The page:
- Paying attention to the height of your pickups is also important. Often times, I’ve adjusted my bass only to realize that I wanted lower action, but not on the fretboard. Rather, I was wanting the lower action for my plucking hand. After adjusting it back to where it was and then playing with the pickup height, my bass felt great again. I only keep about 1/4˝ in between my pickup and string. If your pickup won’t adjust properly or won’t go high enough, you can often take off the strings, unscrew the pickups, put a little foam underneath and reassemble. This will give the pickup more upward pressure and can allow you to adjust the pickup properly, if you were having problems.
- Lighter string gauge = less tension = easier to play. Too light, though, and the strings might be too floppy to articulate with your right hand (and the thinner the string gauge the thinner the tone). You need to find a balance here. I tend to go the med/light route.
- Nylon wrapped strings are pretty great! There are a few companies that also make nylon wrapped bass strings (you likely won’t see them in stores but you can find them easily online). The upside? They are quite slick to the touch, have a great deep sound, have a very loose tension. I really like them for certain applications. Also, on a fretless, they won’t scratch up the neck at all and sound fantastic.
- If you like a bright attack or slap, nylon strings likely won’t be for you. They are steel strings, wrapped in nylon and provide an old-school muted sound (kind of like flat wounds but they feel way better to my fingers). The downside? They are more expensive and harder to find.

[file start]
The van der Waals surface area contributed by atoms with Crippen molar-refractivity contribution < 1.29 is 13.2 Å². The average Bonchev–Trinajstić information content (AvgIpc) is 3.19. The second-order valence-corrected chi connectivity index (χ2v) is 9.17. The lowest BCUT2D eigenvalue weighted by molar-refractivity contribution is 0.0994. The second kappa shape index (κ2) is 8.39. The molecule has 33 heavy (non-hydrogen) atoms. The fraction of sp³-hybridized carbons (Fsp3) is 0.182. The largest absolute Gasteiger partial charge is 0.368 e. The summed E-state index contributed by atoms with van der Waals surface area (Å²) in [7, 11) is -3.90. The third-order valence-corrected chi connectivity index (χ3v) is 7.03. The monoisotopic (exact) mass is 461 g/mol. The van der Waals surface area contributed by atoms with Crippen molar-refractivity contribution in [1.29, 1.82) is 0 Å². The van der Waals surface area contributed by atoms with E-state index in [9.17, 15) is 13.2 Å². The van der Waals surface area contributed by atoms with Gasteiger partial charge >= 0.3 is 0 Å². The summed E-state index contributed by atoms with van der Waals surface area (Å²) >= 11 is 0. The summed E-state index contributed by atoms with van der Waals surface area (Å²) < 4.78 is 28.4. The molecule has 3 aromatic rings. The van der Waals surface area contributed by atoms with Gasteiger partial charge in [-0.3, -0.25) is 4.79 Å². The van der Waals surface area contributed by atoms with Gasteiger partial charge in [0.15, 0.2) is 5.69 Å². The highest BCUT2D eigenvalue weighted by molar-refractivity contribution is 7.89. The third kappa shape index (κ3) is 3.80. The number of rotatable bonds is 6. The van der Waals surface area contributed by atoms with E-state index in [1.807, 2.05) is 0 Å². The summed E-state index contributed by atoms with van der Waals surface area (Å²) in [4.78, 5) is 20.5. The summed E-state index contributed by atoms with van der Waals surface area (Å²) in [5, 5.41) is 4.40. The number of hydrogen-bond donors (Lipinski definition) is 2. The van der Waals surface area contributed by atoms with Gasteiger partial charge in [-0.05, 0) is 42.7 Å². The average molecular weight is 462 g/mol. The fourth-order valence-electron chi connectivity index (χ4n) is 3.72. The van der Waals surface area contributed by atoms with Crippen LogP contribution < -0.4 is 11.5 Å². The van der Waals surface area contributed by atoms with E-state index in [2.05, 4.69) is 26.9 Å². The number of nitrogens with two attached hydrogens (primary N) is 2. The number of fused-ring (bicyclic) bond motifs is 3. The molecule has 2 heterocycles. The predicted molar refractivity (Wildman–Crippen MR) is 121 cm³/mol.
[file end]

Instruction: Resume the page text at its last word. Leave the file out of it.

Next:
- Coated strings are something else worth exploring. I’ve found that many of the brands feel a bit slicker to the touch than uncoated metal strings.
Personally, I use D’Addario Nickels 95% of the time. But I’m still experimenting with the perfect gauges. I’ve been trying to balance my upper register with my lower register so, on my 6 string, I’ve tended to get a thicker gauge C string and a lighter gauge B string.
My current gauges are:
- B = .135
- E = .100
- A = .080
- D = .065
- G = .045
- C = .035
That’s basically the XL170 Nickel set from D’Addario. I also like the XP170 coated strings from D’Addario as well as their tape-wound strings. I’ve played these so long now, they feel like home.
Again, I’d experiment with various brands and find what works for you. Lobella is the only company I know of that makes Nylon (or tape-wound) strings for 6 string basses. A lot of guys like DR strings. Before I tried D’Addario, my favorite strings were actually the Fodera strings which I used to buy online.
You might also try finding a good luthier or repair guy and having them do a setup for you.
Now, all the above covers an approach to finding the right strings. But you did ask about playing and indicating how some make it look effortless. This goes well beyond strings of course. This requires thousands of hours with the instrument in our hands.
Strings are a small part of the equation, the setup a slightly bigger part of the equation, but the majority of it is the amount of time you spend gigging and shedding.
As the instrument becomes a part of you and your muscle memory, your preferences will become clearer but nothing makes you feel more comfortable on the instrument than years spent with your hands on it everyday.
Readers, what’s been your approach to finding the perfect strings for you? Please share your story in the comments.
Photo by Wim Boshoff